Recognized as one of Montreal's Top Employers (2019):
By Richard Yerema and Kristina Leung, Mediacorp Canada Inc. staff editors (Jan 30, 2019)
Here are some of the reasons why BDC / Business Development Bank of Canada was selected as one of Montreal's Top Employers (2019):
- BDC offers employees 3 to 4 weeks of starting vacation allowance (depending on their position), as well as the option to purchase up to 5 additional vacation days through the company's flexible health benefits plan
- BDC hosts an annual Wellness Day and organizes quarterly awareness campaigns focused on everything from mental and physical health to financial security and long-term planning -- additionally, employees receive a wellness spending account of $250 per year, which can be used for a variety of expenses, including gym membership
- Along with supporting a number of local and national charitable organizations, BDC encourages employees to take action in the community with up to 5 paid days off to volunteer each year
BDC supports its employees so they can help clients compete
Emilie Rosen joined the Business Development Bank of Canada (BDC) in 2013 to do a job that hadn't previously existed.
"I was BDC's first regional marketing manager," she says. "I bridged a gap between head office in Montreal and more than 30 business centres in the bank's Ontario region."
Supported by the bank's senior management, Rosen defined her role and its responsibilities while furthering BDC's mission of helping to create and develop small and mid-sized businesses in Canada.
"BDC tries to ensure that you succeed in your role," says Rosen, who came to Canada from France on an MBA exchange program and decided to stay. "They aligned me with the resources I needed, created a number of tools internally and made sure that the transfer of knowledge happened. That support was important. It still is."
Rosen is one of more than 2,200 BDC employees across the country who provide financing, capital and advisory services to more than 56,000 entrepreneurs.
Almost two years after she joined BDC, Rosen had defined the role of regional marketing manager to the point where the bank could duplicate the position at its five regional offices across the country. Now she wanted to get more involved in strategic planning and tactical implementation.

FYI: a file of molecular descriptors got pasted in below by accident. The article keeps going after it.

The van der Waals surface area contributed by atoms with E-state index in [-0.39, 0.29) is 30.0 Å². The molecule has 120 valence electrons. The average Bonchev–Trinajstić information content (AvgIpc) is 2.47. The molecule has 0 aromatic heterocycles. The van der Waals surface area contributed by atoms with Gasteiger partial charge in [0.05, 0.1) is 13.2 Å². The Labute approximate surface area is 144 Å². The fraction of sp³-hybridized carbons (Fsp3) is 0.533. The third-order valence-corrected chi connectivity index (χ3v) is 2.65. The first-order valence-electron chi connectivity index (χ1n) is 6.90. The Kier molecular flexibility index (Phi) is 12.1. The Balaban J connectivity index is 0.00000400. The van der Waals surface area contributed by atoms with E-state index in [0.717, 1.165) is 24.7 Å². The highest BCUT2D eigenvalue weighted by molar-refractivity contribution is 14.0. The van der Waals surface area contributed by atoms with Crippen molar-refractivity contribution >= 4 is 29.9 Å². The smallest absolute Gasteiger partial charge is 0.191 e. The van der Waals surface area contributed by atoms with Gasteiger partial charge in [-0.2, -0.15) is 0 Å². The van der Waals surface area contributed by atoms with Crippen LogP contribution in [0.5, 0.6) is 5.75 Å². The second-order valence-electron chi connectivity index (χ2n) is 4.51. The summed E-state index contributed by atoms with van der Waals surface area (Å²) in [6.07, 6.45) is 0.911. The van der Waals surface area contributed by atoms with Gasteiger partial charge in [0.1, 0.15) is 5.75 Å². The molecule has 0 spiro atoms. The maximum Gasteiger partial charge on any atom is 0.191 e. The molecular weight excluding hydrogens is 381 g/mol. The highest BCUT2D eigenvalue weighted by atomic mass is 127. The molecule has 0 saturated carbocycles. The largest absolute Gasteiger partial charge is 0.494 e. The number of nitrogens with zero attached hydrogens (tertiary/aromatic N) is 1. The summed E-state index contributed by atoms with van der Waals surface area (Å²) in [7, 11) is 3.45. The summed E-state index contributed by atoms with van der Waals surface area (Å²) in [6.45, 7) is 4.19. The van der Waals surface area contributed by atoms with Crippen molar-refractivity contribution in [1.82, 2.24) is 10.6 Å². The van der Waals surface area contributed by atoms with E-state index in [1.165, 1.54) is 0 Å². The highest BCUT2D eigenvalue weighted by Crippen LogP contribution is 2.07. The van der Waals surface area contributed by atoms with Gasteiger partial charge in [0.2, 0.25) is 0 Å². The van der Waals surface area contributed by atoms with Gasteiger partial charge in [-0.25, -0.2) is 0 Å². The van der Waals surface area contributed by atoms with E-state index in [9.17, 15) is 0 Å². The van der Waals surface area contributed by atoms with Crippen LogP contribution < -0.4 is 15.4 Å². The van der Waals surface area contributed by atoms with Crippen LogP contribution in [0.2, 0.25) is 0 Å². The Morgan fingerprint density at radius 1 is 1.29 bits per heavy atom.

"I knew I wanted to advance to a national operational position," says Rosen, now BDC's senior advisor, financial products, in Montreal. "In my current position, I manage existing products for the bank and create new ones to better serve the evolving needs of our entrepreneurs."
With such focused incentive and passion for entrepreneurship, employees such as Rosen receive continual encouragement from BDC to take on new challenges. Through formal and informal training, the bank strives to create
a stimulating and engaging environment so that employees can keep pace with the clients they serve.
"We're a purpose-driven Crown corporation," says Mary Karamanos, senior vice-president of human resources, at BDC's head office in Montreal. "We have to ensure that employees are continuously learning to keep pace with the issues that affect entrepreneurs. The issues facing entrepreneurs change continuously."
Married to the owner and operator of a business in Montreal, Karamanos understands small business first-hand.
"What's happening in the economy, what's happening in global markets, or with U.S. tariffs. . . . We have to understand the challenges our clients face to best support them in becoming more competitive," she says. "It's also what keeps our work so interesting."
Recognized as one of Canada's Best Diversity Employers (2018):
By Kristina Leung and Richard Yerema, Mediacorp Canada Inc. staff editors (Mar 1, 2018)
Here are some of the reasons why BDC / Business Development Bank of Canada was selected as one of Canada's Best Diversity Employers (2018):
- BDC is committed to the successful employment of new Canadians and is a founding member of the Syrian Refugees Jobs Agenda Roundtable in the GTA -- additionally, BDC works with the Refugee Career Jumpstart Project on a number of initiatives including matching employees with job-ready Syrian newcomers for a 26-week mentorship, and hosting a Job Skills Workshop for 20 job-ready Syrian newcomers